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  Wednesday, July 18, 2018
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Understanding new IIS architecture  
New IIS by Microsoft is designed in completely different way when you compare it to prior versions of IIS such as 6.0 and 5.0. Microsoft decided to rewrite IIS due to changing web architecture and emergence of Web 2.0. There are five major lines of work that Microsoft performed during architecture and planning for the new IIS. They are: Modularity, Extensibility, Configurability, Administration and Diagnostics.

Let’s look at each a little bit more and see how each of these new modules affects us (IIS developers or IIS administrators)

Modularity - IIS core architecture is designed as modules and at the present time contains more than 50 native and built in modules. Moreover, IIS provides run time integration with ASP.NET and both native and managed modules can be serviced by IIS.

Extensibility - IIS provides fill set of API available to public. IIS who develops against IIS can easily extend its functionality and features. IIS API is designed as native Win32 API in addition to managed .NET API. Developers can build extensions and extend IIS Configurations with the help of ServerManager.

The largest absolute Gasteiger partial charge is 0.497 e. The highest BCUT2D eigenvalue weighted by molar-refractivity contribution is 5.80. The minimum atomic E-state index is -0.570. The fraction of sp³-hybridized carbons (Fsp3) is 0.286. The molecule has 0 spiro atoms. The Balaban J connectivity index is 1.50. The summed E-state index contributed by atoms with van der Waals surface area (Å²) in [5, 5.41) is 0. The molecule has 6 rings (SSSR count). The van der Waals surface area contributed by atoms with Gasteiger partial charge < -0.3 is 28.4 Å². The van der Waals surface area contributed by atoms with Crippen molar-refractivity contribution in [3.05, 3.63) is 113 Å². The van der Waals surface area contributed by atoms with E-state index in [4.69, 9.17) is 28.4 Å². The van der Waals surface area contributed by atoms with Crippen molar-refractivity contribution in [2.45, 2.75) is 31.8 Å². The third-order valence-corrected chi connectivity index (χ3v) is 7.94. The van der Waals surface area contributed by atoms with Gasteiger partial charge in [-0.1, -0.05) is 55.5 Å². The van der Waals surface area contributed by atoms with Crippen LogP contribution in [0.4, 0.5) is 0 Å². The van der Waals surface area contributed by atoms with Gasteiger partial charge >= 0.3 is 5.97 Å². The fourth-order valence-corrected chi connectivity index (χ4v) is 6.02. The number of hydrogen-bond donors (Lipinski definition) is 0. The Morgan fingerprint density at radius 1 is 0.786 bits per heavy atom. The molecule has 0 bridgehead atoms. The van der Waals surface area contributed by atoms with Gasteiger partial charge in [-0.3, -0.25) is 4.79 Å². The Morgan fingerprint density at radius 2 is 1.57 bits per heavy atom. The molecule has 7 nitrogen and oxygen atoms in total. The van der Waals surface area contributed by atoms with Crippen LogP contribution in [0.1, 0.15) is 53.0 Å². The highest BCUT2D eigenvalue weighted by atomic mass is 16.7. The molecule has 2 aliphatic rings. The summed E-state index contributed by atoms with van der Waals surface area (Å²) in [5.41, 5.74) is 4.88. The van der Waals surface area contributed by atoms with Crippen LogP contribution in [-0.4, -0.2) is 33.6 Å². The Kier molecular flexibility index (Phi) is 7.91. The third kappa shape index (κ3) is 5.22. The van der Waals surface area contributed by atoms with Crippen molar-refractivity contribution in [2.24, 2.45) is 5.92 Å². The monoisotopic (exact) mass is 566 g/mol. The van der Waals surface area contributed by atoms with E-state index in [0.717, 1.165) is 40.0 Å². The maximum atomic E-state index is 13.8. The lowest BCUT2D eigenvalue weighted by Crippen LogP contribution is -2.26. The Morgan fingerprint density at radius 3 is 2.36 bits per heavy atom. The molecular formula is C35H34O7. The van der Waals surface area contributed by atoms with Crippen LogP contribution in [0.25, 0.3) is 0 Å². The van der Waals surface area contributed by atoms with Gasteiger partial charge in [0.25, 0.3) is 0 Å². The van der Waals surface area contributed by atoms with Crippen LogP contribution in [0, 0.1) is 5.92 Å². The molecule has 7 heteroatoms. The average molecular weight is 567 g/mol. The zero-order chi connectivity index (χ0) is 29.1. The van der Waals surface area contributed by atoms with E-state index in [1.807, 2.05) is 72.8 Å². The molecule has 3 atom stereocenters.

Configuration - IIS provides unified configuration for IIS and ASP.NET platforms. As a result, all of the setting for both platforms are stored together, unlike in prior versions of IIS where they had to be separate.

Administration - IIS poses new and enhanced list of tool sets that allow to manage IIS effectively and efficiently. It has completely new GUI in the form of Management Consol, Command line tool and IIS Manager.

Diagnostics - IIS has improved troubleshooting and diagnostics mechanisms. Moreover, Microsoft main goal was to release Web server that helps resolve issue and reduce time required to track and fix error occurring within IIS with ease.

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